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In 2020, 5G will simply resemble Wi-Fi coverage

As 2019 comes to a close, Shrihari Pandit, Stealth Communications CEO, discussed with RCR Wireless News what to expect from 5G in 2020, as well as how the explosion of data usage and the emerging workforce will impact mobile operators.

While Pandit acknowledged that 2020 will certainly see 5G becoming available commercially in more locations, it will be with very limited spot coverage. According to him, there will more “spot” 5G coverage next year, but we are still about three to five years out until next-generation networks look more like a 3G or 4G coverage scheme.

“5G will resemble Wi-Fi coverage because it is only available on certain streets,” he elaborated. “But the goal is for U.S. carriers to have wider coverage, comparable to their 4G service.”

He explained that in order for them to do that, they have to upgrade their network infrastructure. “A lot of them are already doing this, so I think in major cities, we will have some coverage — not city-wide coverage — by late next year.”

Globally, Pandit said that the biggest hurdle for 5G remains allocated frequencies. “In order for 5G to operate,” he explained, “it needs its own frequencies, so carriers need to carve out their already exiting frequencies to allow for 5G. Wireless carriers are governed by the frequencies allocated through the regulatory means.”

“But there are a lot of policy changes in the works to try to make more frequencies available,” he added.

He went on to say that while a lot of wireless carriers in the U.S. are currently working in the millimeter wave bands for 5G, there is a lot of effort under way to free up space in lower frequencies, which will solve the penetration problem presented by mmWave.

One risk in 2020 is consumer “heartbreak” over the limitations of 5G, he added.

“Once the consumer makes the investment to buy a 5G device, which could be over $1000, their hearts could be broken — because it’s all dependent on the frequency that the user has access to or they can receive,” Pandit said.

He continued, “The only way the carriers can really tackle this problem is to continue investing in DAS systems […] but they are expensive and property managers aren’t forth coming to make that investment.”

Another trend to be on the lookout for in 2020 is the continued increase of remote workers, he added. As digital natives overtake the workforce, remote working has become commonplace, and it is up to mobile operators to build out the infrastructure necessary to support this emerging trend. There is, and will continue to be, a need for enterprise-grade connectivity in residential buildings to keep up with the growing demand for better infrastructural support.

In addition, both up and downstream data usage will continue to explode in 2020. In a business setting, high quality, instant connectivity will become expected, and those businesses will need to optimize connective support for cloud, remote storage, VoIP and videoconferencing while also being able to support downstream needs like more data rich content and streaming.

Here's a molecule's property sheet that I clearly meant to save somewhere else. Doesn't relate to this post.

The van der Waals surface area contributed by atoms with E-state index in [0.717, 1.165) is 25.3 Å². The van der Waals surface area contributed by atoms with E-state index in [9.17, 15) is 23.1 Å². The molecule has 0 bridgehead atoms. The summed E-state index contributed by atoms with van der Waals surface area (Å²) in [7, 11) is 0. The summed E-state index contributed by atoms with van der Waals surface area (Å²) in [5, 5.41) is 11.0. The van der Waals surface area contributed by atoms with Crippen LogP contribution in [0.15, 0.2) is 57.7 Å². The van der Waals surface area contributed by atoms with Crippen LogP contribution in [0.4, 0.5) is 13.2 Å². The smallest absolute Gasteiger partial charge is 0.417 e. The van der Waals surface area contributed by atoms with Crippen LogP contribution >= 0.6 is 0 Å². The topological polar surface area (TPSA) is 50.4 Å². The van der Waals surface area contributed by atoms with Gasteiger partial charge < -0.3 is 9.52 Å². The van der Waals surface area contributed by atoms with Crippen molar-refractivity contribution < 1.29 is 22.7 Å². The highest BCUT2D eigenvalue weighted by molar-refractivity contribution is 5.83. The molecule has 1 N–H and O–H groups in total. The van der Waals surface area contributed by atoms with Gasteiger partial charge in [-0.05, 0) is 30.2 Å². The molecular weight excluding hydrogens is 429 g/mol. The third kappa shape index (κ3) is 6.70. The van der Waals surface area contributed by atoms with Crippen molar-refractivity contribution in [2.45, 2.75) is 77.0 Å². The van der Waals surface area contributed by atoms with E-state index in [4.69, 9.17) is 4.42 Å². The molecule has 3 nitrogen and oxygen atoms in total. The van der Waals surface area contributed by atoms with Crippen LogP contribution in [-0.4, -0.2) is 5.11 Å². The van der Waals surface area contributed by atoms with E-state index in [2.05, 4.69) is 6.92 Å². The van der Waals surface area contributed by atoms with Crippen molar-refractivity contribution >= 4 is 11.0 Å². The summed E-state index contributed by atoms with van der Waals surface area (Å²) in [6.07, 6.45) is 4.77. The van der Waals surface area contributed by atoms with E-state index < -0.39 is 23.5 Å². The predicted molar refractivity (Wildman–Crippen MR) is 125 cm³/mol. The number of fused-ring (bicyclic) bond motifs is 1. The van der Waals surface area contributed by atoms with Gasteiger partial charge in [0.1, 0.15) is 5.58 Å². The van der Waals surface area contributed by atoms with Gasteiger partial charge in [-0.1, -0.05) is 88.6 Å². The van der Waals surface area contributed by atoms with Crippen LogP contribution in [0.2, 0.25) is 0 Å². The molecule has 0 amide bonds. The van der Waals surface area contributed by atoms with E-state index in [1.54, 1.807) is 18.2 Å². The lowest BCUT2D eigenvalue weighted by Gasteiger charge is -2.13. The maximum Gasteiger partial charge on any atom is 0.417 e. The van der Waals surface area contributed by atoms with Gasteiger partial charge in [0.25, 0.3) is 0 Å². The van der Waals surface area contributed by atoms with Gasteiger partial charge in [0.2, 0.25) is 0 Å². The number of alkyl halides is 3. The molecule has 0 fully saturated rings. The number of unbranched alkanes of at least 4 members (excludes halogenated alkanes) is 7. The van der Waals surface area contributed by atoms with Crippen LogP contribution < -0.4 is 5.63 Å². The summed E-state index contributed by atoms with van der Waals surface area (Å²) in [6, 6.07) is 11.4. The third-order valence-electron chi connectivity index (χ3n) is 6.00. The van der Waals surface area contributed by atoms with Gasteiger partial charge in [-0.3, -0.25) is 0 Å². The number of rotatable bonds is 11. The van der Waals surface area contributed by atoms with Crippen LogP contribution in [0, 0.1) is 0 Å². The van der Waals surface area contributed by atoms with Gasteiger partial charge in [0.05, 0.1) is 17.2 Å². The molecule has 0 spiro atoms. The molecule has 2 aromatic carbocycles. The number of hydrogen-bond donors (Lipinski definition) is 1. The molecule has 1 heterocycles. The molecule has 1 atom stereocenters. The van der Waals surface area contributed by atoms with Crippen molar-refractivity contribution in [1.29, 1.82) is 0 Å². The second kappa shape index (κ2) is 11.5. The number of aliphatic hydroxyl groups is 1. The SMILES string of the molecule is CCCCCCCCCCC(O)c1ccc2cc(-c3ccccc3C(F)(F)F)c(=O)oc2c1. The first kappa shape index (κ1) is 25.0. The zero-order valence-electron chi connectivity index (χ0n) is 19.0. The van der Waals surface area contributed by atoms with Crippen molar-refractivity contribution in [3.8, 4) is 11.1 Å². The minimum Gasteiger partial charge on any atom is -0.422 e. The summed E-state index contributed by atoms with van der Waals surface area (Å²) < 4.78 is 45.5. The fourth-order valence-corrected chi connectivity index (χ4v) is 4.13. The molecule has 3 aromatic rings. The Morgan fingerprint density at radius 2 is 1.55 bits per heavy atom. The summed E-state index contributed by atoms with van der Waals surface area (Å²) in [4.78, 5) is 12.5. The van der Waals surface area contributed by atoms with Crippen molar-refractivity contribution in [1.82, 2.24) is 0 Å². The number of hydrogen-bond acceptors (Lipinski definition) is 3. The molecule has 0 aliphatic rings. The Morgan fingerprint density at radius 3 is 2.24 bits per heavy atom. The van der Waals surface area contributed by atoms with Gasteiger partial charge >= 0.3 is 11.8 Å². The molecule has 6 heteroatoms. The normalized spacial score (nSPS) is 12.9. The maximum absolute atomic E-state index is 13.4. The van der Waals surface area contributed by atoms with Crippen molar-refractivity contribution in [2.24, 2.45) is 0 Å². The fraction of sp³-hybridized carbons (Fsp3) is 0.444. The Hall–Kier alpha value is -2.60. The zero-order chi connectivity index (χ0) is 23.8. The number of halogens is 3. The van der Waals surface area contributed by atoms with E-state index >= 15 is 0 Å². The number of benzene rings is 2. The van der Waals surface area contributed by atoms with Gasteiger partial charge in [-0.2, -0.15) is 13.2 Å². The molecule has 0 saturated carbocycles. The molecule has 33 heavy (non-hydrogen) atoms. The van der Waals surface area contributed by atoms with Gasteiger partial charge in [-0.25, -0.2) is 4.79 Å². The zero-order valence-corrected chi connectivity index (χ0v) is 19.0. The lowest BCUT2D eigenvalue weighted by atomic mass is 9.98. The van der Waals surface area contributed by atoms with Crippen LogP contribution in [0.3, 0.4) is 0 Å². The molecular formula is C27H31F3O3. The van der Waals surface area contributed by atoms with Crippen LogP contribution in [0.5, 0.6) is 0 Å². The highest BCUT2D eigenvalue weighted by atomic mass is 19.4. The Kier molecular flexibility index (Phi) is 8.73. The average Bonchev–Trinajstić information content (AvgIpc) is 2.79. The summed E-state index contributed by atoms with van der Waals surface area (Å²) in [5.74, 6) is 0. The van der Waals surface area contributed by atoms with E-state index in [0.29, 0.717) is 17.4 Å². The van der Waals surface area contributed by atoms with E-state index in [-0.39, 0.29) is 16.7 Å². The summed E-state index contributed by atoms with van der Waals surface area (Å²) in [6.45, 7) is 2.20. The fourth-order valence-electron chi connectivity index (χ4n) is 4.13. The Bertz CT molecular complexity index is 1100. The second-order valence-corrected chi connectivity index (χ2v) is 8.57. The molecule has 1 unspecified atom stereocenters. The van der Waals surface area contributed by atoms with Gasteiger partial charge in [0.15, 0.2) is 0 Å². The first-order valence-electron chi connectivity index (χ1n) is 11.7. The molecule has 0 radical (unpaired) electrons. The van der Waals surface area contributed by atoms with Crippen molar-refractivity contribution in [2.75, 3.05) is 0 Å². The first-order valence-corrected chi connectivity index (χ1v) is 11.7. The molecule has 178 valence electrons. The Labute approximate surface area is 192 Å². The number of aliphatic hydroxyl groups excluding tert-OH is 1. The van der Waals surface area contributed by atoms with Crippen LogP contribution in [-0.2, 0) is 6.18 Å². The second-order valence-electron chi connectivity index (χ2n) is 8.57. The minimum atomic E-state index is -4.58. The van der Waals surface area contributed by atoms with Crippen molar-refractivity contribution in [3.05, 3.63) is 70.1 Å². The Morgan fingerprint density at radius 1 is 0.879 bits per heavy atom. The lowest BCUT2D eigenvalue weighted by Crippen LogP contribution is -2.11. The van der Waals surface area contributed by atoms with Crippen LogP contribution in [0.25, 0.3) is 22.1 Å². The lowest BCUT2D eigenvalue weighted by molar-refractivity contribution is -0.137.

But even inside the home, Pandit said to expect a dramatic increase in data consumption in 2020 as streaming services continue to roll out. He explained that by next year, there will be at least a dozen streaming services available, and further, studies show that people will subscribe to roughly four or five of them at once. And then, when you factor in the new gaming streaming platforms being released, like Google’s Stadia, you’re talking about a lot of data.

“To consume this data on a wireless connection is impossible,” stated Pandit. “People will really rely on their cellular and wired connections. This is where 5G will be able to start addressing this data explosion.”

Finally, Pandit warned mobile operators to keep an eye on the progress being made by those in the low earth orbiting satellite (LEO) space, such as SpaceX and Amazon. While still in early stages, LEO satellites could pose a major competitive threat to fixed services by offering fast connection with latencies that are much closer to landline quality.

Operating between 300 to 400 miles above the Earth’s surface, LEO satellites are a low-latency alternative to costly geostationary satellites. “At such a low altitude, the roundtrip latency from a user on the ground to the LEO satellites can be between five and 20 milliseconds, which is very comparable to fiber and cable modem-type service, and they can potentially reach up to gigabit speeds,” Pandit explained.

Because LEO satellites have the potential to deliver this gigabit, fiber-like performance, it could go a long way in serving rural, underserved areas. 5G promises to solve the rural connectivity problem, but Pandit pointed out that in order to do this, operators have to bring that fiber “really close” to the user. “But with LEO, theoretically, once more satellites are launched, they can start covering major pockets of the Unites States,” said Pandit. “This could put a dent into 5G, potentially.”

The post Stealth CEO: 2020 will bring spotty 5G coverage, more data usage and heartbreak appeared first on RCR Wireless News.



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